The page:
LOS ANGELES (CBSLA) — On a street near Olvera Street in Downtown Los Angeles, there are a series of tents put up by the homeless.
Soon, there will be temporary housing for them, and the city thinks that’s a good thing.
As KCAL9’s Peter Daut reports many merchants do not.
At the oldest street in Los Angeles, the city’s newest plan to help the homeless has some vendors outraged.
“We already have problems as it is; we don’t need more problems,” said Guillermo Garcia of La Noche Buena.
Friday, the City Council unanimously approved the plan to temporarily house dozens of homeless people just a few blocks from Olvera Street.
Several trailers containing bathrooms, showers and 60 beds will soon be placed on a city-owned parking lot.
The facility is expected to cost more than $2 million to build and more than$1 million each year to operate.
“Somebody has to come up with a better plan than this,” said David Solorzano, manager of La Luz Del Dia restaurant.
He says the high concentration of homeless people has already hurt business at the tourist destination, and he worries the new shelter will make the problems even worse.
“It’s a difficult situation. I know that they’re human beings and they need help. Here is not the right venue for the help to be provided,” Solorzano said.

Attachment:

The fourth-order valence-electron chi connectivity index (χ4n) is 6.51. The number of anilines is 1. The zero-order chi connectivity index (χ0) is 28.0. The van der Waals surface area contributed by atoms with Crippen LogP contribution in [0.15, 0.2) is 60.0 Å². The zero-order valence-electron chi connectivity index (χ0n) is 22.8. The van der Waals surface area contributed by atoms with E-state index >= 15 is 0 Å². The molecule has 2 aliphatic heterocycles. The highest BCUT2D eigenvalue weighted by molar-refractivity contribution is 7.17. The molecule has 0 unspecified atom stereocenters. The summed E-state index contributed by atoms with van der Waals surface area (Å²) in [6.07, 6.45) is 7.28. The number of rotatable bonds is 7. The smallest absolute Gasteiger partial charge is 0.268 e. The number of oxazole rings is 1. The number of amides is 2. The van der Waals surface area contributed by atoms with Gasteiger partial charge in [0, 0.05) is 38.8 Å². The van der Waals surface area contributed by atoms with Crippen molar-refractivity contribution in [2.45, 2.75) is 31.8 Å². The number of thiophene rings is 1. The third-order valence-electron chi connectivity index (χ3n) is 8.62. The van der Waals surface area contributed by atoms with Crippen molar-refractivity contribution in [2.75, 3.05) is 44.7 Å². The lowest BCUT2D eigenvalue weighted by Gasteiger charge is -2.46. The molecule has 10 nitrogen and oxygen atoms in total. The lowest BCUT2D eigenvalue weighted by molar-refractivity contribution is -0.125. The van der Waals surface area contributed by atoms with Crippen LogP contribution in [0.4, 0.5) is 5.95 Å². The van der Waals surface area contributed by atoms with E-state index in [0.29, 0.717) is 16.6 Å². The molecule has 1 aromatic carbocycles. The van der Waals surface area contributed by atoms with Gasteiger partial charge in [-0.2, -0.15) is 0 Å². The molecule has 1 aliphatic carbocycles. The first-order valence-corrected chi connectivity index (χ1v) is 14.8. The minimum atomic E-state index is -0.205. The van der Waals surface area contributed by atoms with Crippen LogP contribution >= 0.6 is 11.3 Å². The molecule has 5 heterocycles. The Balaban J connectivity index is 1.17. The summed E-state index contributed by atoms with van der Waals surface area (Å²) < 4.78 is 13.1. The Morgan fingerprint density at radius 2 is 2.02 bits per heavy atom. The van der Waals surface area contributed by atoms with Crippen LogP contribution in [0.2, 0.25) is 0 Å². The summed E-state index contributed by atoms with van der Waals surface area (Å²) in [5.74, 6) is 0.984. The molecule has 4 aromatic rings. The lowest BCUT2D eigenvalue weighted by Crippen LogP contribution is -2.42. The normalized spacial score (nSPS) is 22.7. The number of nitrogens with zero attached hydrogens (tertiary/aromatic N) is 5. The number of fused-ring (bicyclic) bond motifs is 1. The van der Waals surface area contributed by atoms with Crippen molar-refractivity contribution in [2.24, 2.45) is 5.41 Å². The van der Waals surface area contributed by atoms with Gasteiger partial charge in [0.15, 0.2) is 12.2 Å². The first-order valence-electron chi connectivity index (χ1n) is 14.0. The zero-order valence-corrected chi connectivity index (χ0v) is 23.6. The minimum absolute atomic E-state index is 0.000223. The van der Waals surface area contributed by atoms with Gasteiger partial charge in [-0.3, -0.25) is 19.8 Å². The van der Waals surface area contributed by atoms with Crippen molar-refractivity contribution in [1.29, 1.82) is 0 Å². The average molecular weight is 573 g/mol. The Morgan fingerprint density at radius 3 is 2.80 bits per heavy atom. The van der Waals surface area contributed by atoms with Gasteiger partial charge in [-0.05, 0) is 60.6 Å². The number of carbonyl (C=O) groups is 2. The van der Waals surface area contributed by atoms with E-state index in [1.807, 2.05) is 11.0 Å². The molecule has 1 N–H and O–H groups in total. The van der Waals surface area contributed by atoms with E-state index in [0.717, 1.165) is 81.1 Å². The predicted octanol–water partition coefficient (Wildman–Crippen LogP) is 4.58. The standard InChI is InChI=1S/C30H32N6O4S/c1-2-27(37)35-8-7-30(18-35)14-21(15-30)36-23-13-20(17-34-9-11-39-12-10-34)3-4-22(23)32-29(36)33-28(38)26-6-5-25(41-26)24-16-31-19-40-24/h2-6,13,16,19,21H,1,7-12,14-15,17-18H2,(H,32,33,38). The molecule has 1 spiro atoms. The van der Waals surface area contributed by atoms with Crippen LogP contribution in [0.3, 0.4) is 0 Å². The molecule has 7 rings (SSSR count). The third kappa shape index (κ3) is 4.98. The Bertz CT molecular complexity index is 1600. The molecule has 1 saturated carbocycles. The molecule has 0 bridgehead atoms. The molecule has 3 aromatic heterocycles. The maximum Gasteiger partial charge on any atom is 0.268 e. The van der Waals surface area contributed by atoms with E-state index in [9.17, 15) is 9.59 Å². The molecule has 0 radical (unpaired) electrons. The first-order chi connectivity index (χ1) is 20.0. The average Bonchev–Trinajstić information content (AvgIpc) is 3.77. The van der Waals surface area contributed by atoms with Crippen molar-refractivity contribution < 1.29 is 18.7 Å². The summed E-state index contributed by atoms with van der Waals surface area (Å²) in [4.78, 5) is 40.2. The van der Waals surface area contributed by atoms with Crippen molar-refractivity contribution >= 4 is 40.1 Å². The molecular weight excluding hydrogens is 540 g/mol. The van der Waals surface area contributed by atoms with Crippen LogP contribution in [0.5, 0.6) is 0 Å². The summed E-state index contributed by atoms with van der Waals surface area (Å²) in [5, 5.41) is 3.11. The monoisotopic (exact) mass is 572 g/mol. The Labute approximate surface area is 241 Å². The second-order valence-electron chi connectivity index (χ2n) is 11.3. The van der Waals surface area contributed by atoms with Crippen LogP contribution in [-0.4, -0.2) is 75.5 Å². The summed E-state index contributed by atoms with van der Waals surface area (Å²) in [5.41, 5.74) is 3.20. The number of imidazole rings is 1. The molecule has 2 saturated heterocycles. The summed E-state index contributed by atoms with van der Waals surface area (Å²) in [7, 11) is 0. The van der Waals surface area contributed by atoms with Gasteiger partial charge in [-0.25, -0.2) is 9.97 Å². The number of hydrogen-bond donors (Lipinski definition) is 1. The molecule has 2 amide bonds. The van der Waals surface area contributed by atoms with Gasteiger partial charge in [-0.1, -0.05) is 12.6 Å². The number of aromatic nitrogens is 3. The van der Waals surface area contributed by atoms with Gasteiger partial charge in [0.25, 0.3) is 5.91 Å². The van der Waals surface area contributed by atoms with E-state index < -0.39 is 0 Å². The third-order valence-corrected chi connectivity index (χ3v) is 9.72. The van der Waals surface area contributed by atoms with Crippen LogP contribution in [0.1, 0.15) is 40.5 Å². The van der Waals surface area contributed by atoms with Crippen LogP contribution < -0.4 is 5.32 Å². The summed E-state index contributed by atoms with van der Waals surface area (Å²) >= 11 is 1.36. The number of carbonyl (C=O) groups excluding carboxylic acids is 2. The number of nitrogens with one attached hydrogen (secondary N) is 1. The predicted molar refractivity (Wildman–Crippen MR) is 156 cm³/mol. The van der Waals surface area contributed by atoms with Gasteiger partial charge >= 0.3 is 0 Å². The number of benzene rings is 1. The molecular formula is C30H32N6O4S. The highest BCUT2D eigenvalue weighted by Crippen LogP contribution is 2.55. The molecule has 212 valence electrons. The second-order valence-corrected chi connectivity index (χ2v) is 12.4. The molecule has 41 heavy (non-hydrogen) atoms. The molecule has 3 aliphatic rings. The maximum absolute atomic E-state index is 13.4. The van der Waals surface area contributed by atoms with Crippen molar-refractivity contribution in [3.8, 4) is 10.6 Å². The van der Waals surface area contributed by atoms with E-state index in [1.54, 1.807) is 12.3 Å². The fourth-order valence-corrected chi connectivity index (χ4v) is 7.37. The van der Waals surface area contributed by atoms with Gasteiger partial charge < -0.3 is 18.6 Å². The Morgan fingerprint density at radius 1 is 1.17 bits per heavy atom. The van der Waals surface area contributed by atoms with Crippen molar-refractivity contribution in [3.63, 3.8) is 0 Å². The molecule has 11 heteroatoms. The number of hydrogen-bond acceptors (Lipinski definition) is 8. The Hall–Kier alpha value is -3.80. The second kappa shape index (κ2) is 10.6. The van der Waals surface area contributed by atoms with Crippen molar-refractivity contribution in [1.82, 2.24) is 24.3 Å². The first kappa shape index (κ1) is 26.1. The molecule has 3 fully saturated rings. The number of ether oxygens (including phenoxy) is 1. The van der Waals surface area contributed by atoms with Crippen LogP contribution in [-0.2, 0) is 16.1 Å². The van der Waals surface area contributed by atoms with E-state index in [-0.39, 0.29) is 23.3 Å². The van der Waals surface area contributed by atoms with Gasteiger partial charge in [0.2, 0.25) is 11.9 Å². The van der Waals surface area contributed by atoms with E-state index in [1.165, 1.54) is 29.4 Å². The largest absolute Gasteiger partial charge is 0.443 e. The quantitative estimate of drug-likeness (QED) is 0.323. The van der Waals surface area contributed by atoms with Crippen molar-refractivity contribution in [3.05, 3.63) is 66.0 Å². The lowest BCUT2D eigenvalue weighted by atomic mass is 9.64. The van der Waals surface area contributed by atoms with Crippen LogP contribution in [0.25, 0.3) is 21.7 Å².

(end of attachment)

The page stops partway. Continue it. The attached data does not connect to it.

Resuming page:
But Mayor Eric Garcetti is defending his plan. He believes it will ultimately help get people off the street and into permanent housing.
He spoke at a rally Friday to stop homelessness.
“It’s not a choice of bringing homeless people to your neighborhood or not; they’re there. You want to keep them off the street or bring them home. So from Boyle Heights, to Downtown to the westside, to San Fernando Valley, we’re finding those allies and we’re pushing. And as mayor, I won’t accept no,” Garcetti said.
If the plan is successful, Garcetti hopes to add similar trailers throughout the city. But if it fails, merchants fear it could ruin their livelihoods.
“We’re a business. We’re trying to make a living,” says Solorzano.
The trailers are expected to go up by this summer and again — they’re only supposed to be temporary, until the city can build permanent housing for the homeless, funded by measure HHH that was approved by voters.